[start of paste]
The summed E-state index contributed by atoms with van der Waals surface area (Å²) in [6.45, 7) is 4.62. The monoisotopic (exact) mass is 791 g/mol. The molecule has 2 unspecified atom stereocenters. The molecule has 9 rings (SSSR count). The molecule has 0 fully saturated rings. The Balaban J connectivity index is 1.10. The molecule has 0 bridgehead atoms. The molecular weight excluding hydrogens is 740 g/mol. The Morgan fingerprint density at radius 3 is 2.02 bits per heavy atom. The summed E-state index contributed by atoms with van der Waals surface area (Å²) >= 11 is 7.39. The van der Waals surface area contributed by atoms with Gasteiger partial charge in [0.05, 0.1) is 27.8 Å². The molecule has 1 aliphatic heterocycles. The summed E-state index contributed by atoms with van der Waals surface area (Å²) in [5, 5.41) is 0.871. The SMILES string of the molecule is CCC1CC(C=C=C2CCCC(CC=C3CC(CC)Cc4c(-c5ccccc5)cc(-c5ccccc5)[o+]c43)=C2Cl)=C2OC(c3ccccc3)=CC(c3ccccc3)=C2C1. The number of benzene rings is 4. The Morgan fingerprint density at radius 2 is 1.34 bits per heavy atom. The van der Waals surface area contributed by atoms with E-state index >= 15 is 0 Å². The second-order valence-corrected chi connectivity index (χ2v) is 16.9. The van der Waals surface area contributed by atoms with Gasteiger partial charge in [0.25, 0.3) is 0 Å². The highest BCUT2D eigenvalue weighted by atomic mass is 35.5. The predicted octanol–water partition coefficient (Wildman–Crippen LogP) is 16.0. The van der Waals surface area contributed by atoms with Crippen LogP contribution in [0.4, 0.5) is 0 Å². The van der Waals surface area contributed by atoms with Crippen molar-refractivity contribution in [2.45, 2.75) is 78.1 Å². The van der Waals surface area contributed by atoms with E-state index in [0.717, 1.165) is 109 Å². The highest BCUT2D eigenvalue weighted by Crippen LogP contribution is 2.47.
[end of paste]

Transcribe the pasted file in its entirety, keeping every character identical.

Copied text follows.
The summed E-state index contributed by atoms with van der Waals surface area (Å²) in [6.45, 7) is 4.62. The monoisotopic (exact) mass is 791 g/mol. The molecule has 2 unspecified atom stereocenters. The molecule has 9 rings (SSSR count). The molecule has 0 fully saturated rings. The Balaban J connectivity index is 1.10. The molecule has 0 bridgehead atoms. The molecular weight excluding hydrogens is 740 g/mol. The Morgan fingerprint density at radius 3 is 2.02 bits per heavy atom. The summed E-state index contributed by atoms with van der Waals surface area (Å²) >= 11 is 7.39. The van der Waals surface area contributed by atoms with Gasteiger partial charge in [0.05, 0.1) is 27.8 Å². The molecule has 1 aliphatic heterocycles. The summed E-state index contributed by atoms with van der Waals surface area (Å²) in [5, 5.41) is 0.871. The SMILES string of the molecule is CCC1CC(C=C=C2CCCC(CC=C3CC(CC)Cc4c(-c5ccccc5)cc(-c5ccccc5)[o+]c43)=C2Cl)=C2OC(c3ccccc3)=CC(c3ccccc3)=C2C1. The number of benzene rings is 4. The Morgan fingerprint density at radius 2 is 1.34 bits per heavy atom. The van der Waals surface area contributed by atoms with E-state index >= 15 is 0 Å². The second-order valence-corrected chi connectivity index (χ2v) is 16.9. The van der Waals surface area contributed by atoms with Gasteiger partial charge in [0.25, 0.3) is 0 Å². The highest BCUT2D eigenvalue weighted by atomic mass is 35.5. The predicted octanol–water partition coefficient (Wildman–Crippen LogP) is 16.0. The van der Waals surface area contributed by atoms with Crippen LogP contribution in [0.4, 0.5) is 0 Å². The van der Waals surface area contributed by atoms with Crippen molar-refractivity contribution in [2.45, 2.75) is 78.1 Å². The van der Waals surface area contributed by atoms with E-state index in [0.717, 1.165) is 109 Å². The highest BCUT2D eigenvalue weighted by Crippen LogP contribution is 2.47.